Use this URL to cite or link to this record in EThOS: https://ethos.bl.uk/OrderDetails.do?uin=uk.bl.ethos.795966
Title: Some new properties of chiral molecules
Author: Johnston, Caroline J.
Awarding Body: University of Glasgow
Current Institution: University of Glasgow
Date of Award: 1987
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Abstract:
The work in this thesis divides naturally into two distinct parts which are linked by the general underlying theme of chiral discrimination. The first part concerns the discriminatory response of chiral molecules to circularly polarized light which constitutes optical activity, the second, chiral discrimination in intermolecular forces. Specifically, in Part I, a detailed study of rotational optical activity is undertaken. Expressions are derived to describe Raman optical activity, optical rotation and circular dichroism by first treating the simple case of a symmetric top molecule and then allowing this to be the basis for the more sophisticated development required for an asymmetric top molecule. In Part II, discrimination in the dispersion interaction between odd-electron chiral molecules is studied. It is shown that novel contributions to the discriminatory interaction are introduced by allowing for the time-odd part of the molecular optical activity tensor which is supported by chiral molecular systems in which there is some source of time asymmetry, as provided, for example, by the residual electronic angular momenta of odd-electron molecules. Both a semi-classical and a quantum electrodynamical treatment are given, the latter making possible a study of the wave-zone region in which the finite speed of light must be taken into account. Calculations, within the semi-classical model, on a hypothetical odd-electron chiral transition metal complex of 0* symmetry indicate that the new discriminatory contributions could be within an order of magnitude of the conventional discriminatory contributions.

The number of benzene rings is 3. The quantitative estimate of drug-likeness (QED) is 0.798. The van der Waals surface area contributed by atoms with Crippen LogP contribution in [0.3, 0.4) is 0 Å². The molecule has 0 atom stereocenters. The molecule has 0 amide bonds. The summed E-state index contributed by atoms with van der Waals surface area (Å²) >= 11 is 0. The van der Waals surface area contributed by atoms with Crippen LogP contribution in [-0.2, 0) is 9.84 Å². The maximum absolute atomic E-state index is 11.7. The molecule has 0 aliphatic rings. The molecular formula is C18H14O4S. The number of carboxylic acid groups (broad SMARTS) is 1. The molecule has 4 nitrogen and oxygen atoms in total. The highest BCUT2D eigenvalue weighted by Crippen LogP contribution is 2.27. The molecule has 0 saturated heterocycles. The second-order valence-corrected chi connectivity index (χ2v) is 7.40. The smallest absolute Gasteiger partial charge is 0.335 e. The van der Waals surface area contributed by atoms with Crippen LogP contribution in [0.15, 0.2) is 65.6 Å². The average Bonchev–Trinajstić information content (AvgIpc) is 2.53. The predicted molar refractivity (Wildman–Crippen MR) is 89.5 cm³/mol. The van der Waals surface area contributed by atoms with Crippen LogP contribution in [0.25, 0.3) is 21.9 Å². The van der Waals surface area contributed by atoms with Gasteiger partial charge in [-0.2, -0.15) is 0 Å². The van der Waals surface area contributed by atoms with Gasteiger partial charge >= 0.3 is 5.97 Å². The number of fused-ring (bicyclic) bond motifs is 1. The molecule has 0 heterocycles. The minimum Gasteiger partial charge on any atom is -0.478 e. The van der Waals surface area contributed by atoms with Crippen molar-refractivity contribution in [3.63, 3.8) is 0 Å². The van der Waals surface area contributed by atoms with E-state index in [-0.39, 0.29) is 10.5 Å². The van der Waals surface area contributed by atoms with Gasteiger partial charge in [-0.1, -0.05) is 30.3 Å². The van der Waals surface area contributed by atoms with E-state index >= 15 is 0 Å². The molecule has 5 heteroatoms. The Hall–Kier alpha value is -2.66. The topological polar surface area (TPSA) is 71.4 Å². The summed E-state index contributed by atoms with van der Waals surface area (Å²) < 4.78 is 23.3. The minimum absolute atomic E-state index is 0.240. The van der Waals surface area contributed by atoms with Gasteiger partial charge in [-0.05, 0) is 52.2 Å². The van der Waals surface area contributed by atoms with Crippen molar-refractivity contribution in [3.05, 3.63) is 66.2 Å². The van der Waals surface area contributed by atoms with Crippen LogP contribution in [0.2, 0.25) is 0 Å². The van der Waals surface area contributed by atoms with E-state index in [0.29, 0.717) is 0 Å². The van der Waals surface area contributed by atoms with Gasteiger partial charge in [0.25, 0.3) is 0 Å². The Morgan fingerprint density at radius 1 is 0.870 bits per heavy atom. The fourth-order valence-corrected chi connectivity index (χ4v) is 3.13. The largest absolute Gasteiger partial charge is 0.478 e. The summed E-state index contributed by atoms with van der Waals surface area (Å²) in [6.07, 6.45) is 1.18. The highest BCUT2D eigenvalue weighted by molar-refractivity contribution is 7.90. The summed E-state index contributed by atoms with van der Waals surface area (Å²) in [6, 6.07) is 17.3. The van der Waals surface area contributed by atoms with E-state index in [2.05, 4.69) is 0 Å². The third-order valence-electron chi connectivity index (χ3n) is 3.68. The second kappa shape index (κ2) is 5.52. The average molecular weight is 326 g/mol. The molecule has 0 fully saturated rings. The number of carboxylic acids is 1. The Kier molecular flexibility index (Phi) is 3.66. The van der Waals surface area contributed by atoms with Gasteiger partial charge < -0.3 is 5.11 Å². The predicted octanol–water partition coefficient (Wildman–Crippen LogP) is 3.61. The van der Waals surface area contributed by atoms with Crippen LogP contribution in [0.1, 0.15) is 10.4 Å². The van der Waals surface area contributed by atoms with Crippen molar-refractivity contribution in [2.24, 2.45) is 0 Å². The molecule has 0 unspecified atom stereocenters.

Supervisor: Not available Sponsor: Not available
Qualification Name: Thesis (Ph.D.) Qualification Level: Doctoral
EThOS ID: uk.bl.ethos.795966  DOI: Not available
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